When Apple and Google move into a new area, consumers pay attention. In August, Apple rolled out a consumer credit card with the tagline “Created by Apple, not a bank.” Its customers jumped at the offering: by the end of September, they had taken out credit lines worth $10 billion. Those numbers don’t come from an Apple press release, however. They come from regulatory filings from the actual issuer of Apple’s card—Goldman Sachs. Consumers clearly respond well to the idea of banking with a non-bank entity. This is slowing becoming the new reality in the consumer segment and will eventually move into the business and commercial space. Also known as, Banking as a Service (BaaS), which allows tech companies to build on an existing bank infrastructure. A concrete way for commercial banks to increase market share and exposure by infiltrating into an already established or emerging tech company. Driving both growth and revenue forward exponentially. The Apple Card is by no means a business or corporate card, this may change with time when key features include centralized billing and reporting. However, beyond the laser-etched titanium card and corresponding iPhone app, financial institutions still own the underlying infrastructure. Technology companies clearly aren’t going to supplant banks entirely anytime soon. But that doesn’t mean financial institutions can’t learn a thing or two from their historical frenemies in big tech.

    Industry News

  • IGM Credit, IGM FX and Rates

    China Insight: No Slowdown in Credit Clean-up in 2020

    By Tim Cheung 14 Jan 2020

    China Insight 0114

    China’s corporate bond sector ended the year 2019 with heightened concerns about defaults. With the bond exchange and tender offers by the Tewoo Group in December marking the first time a Chinese state-owned enterprise has defaulted on its USD bonds in 20 years, we are afraid that China corporate bond defaults will continue to stay elevated in 2020, no better than what we saw over the past two years. We're not surprised by an intensification of credit defaults in 2018 and 2019 given the fact that many private enterprises rushed to issue onshore bonds with a maturity of 2-3 years back in 2016. However, we also attribute the sharp increase in credit defaults over the past two years to China policymakers' intention to prioritize credit clean-up. Simply speaking, the policymakers just let defaults occur as they wanted to see over-levered corporate entities fail and restructure their indebtedness. We don't think the policymakers' attitude will change significantly in 2020. As such, there is a good chance that onshore private enterprises will continue to see their credit spreads staying wide over the next few quarters (chart 1).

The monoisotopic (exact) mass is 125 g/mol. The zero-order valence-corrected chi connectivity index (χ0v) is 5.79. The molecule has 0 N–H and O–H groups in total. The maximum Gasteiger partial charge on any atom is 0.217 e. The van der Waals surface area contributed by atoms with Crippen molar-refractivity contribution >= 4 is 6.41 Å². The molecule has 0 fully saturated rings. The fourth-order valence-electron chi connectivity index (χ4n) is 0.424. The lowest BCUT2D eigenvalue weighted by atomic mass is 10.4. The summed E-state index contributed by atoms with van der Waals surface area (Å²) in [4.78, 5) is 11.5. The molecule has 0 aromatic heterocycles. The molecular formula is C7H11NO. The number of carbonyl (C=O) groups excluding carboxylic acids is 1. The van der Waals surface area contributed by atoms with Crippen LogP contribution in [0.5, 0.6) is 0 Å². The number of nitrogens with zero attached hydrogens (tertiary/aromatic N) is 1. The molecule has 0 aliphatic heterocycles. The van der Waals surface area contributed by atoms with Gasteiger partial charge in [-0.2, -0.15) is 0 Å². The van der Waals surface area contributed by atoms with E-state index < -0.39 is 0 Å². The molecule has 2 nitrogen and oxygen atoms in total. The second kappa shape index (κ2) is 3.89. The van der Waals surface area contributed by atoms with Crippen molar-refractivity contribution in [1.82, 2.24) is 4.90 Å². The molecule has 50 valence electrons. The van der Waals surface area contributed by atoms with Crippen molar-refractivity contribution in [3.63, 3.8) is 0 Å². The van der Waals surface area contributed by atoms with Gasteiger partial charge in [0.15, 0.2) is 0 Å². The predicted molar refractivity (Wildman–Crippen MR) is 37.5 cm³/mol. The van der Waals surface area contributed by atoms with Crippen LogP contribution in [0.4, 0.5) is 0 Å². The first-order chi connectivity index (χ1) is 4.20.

Topic Industry News

  • EPFR Fund Flows

    Quants Corner

    By Vik Srimurthy 14 Jan 2020

    Quants Corner

    In the small hours of January 3, the United States carried out a drone strike on a convoy traveling near Baghdad International Airport. Among the seven people killed instantly was Major General Qasem Soleimani, commander of the Quds Force of the Islamic Revolutionary Guards of Iran. Days later, missiles fired from Iran hit the U.S. Al Asad airbase in Iraq and a civilian aircraft taking off from Tehran was mistaken for a US intruder and engaged by local air defenses, going down in flames with 100% casualties. Geopolitical events such as this have a long history of jolting energy markets. But, with the buffer created over the past decade by US shale oil production muting the classic correlation between events and markets, it requires new quantitative tools to capture the full range of market signals. A tool that we have developed in recent months is a fund-level oil sensitivity factor (OSF), one of many which can be constructed from the EPFR data.

    Topic Industry News

  • IGM Credit, IGM FX and Rates

    The Context 01.13.20

    13 Jan 2020

    The Context 01.13.20